The short stretch of road that runs along the east side of The Arts Factory was originally called Second Street.
About 50 years ago, it was renamed Casino Center Boulevard , and three years ago, it was renamed Art Way. Soon, it could change to Joyce Straus Way to honor a long time educator who died in March, but first it has to get past some vocal opposition.
The subject was brought up at a city of Las Vegas Planning Commission meeting July 9 but tabled until the commission’s next meeting , set for 6 p.m. Aug . 9 at Las Vegas City Hall, 495 S. Main St.
“It’s a bad, bad, bad idea,” said Marty Walsh, owner of the Trifecta Gallery at The Arts Factory. “Charleston (Boulevard) sees 9,000 cars a day. Art Way is on that street, and it’s an identifier to our community.”
Wesley Myles, who owns The Arts Factory and who has been instrumental in shaping the arts community for 20 years, said he was one of the people who helped name the street Art Way as part of a multi-pronged branding effort that includes 18b Arts District signs, street improvements in the neighborhood and two large illuminated paint brush sculptures by artist Dennis Oppenheim.
Roz Knight, a member of the 18b Arts District board and neighborhood association , was aware of Straus’ work for years.
“Her husband was my family doctor, and he had her work up all over his office,” Knight said. “I really admired it.”
Heidi Sarno Straus, Joyce Straus’ daughter-in-law, invited the 18b board to the late artist’s home . It had been converted to a working studio, with separate rooms for several mediums.
“She had a room for her painting and another for woodwork and carving,” Knight said. “She had it all neatly organized. I knew that she had left work and started to do art and was teaching from her home. She was working in art therapy and all kinds of programming around the community.”
The 18b board initially favored the name change. The submission package sent to the planning commission includes a letter signed by 18b board president Marc Abelman offering strong support for changing the name of Art Way to Joyce Straus Way.
“Joyce was a pioneer and art advocate of Art in Las Vegas before we had a Arts District,” the letter reads. “ She educated the community as to the importance of Art in many ways. Please let us know anything you would like from us to help facilitate this happening.”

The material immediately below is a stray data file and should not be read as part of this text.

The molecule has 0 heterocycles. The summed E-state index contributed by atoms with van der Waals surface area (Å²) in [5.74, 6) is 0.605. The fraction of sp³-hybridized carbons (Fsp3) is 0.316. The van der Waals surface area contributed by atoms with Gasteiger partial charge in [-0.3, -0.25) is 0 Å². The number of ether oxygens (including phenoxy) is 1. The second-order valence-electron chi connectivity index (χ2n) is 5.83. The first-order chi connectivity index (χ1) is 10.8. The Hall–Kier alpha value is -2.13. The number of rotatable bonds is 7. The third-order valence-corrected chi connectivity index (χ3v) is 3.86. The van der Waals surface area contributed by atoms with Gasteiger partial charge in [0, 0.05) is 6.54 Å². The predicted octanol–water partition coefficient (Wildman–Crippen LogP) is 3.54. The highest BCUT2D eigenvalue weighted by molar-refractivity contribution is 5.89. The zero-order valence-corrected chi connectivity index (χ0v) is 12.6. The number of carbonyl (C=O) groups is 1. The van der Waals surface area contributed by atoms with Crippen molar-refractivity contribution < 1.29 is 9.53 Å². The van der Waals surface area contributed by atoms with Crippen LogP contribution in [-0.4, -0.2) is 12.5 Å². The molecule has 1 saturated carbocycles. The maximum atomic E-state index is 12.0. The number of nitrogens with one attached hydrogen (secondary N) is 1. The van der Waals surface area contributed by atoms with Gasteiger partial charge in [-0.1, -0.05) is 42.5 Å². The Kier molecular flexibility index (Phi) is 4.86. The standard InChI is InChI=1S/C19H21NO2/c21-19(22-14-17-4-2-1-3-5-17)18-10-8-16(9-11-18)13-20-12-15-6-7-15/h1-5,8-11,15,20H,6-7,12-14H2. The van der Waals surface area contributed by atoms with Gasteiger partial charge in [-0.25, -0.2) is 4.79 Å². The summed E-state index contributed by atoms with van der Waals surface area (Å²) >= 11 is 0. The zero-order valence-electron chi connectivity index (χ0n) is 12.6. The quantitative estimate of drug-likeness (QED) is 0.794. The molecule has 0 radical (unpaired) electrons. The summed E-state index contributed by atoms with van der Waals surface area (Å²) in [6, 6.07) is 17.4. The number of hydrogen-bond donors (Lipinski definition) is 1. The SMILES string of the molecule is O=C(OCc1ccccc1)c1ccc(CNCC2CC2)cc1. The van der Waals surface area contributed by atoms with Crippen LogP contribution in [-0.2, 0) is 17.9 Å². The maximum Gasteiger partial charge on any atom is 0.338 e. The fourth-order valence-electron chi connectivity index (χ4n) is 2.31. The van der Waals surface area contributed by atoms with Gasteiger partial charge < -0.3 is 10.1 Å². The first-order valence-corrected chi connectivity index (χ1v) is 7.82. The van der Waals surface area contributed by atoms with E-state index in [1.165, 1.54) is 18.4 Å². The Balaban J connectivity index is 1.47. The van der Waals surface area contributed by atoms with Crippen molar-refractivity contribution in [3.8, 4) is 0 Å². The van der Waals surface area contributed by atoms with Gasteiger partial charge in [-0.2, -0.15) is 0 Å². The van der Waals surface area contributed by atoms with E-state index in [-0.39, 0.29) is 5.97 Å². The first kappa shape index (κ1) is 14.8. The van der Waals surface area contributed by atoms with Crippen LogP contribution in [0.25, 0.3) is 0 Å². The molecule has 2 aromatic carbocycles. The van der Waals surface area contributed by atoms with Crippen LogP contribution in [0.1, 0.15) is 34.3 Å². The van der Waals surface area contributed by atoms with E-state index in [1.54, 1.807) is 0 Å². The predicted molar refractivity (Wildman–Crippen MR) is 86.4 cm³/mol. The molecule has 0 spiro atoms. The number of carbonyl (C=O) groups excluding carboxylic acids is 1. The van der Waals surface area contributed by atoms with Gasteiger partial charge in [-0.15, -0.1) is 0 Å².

Following a contentious meeting July 8 with the neighborhood association, area business owners and members of the Straus family, the 18b board withdrew support.
“We’re neutral about the issue until we find out more information from the community,” Abelman said.
Abelman said he was surprised by the response to the proposed name change .
Many of the strongest opposing voices say Straus was an influential artist and educator but has no connection to the Arts District.
“If we’d heard of her, if they had participated in the Arts District, if they’d chosen a different street that wasn’t called Art Way in the Arts District, we’d be having a different conversation,” Myles said. “As I understand it, she taught a lot of politicians’ kids .”
Knight said Straus was quietly involved in the Arts District in the last decade of her life and was taking stone-working classes .
“She was acquainting herself with the downtown art are a but not to the point where she was exhibiting,” Knight said. “She was doing things like taking stone-carving classes with Sharon Gainsburg (of Gainsburg Studios, 1039 S. Main St.), and that was some of her last work. She has a piece on display at The Smith Center.”
Abelman said that at the July 8 meeting, several compromises were suggested, including renaming nearby Boulder Avenue or changing Art Way to Joyce Straus Arts Way, but the options didn’t appeal to the Straus family.
Derek Stonebarger of Theatre 7, 1406 S . Third St ., sees a possible compromise that would also clarify some confusion caused by recent street changes.
When the Regional Transportation Commission of Southern Nevada restructured the roads near The Arts Factory as part of its Gold Line, Casino Center Boulevard was routed farther east, connecting to Third Street at Charleston Boulevard. To avoid duplication, the old section of Casino Center Boulevard was renamed Art Way. The five-block section of Casino Center Boulevard south of Charleston Boulevard is now shifted a block over from the rest of the road. Stonebarger wonders if this would be a better road to rename.
“It would cause other complications because there are several places on that street that would have to change their address, but it would clear up some confusion,” Stonebarger said. “There aren’t any casinos on that part of Casino Center but there’s plenty of art.”
Contact Paradise/Downtown View reporter F. Andrew Taylor at firstname.lastname@example.org or 702-380-4532.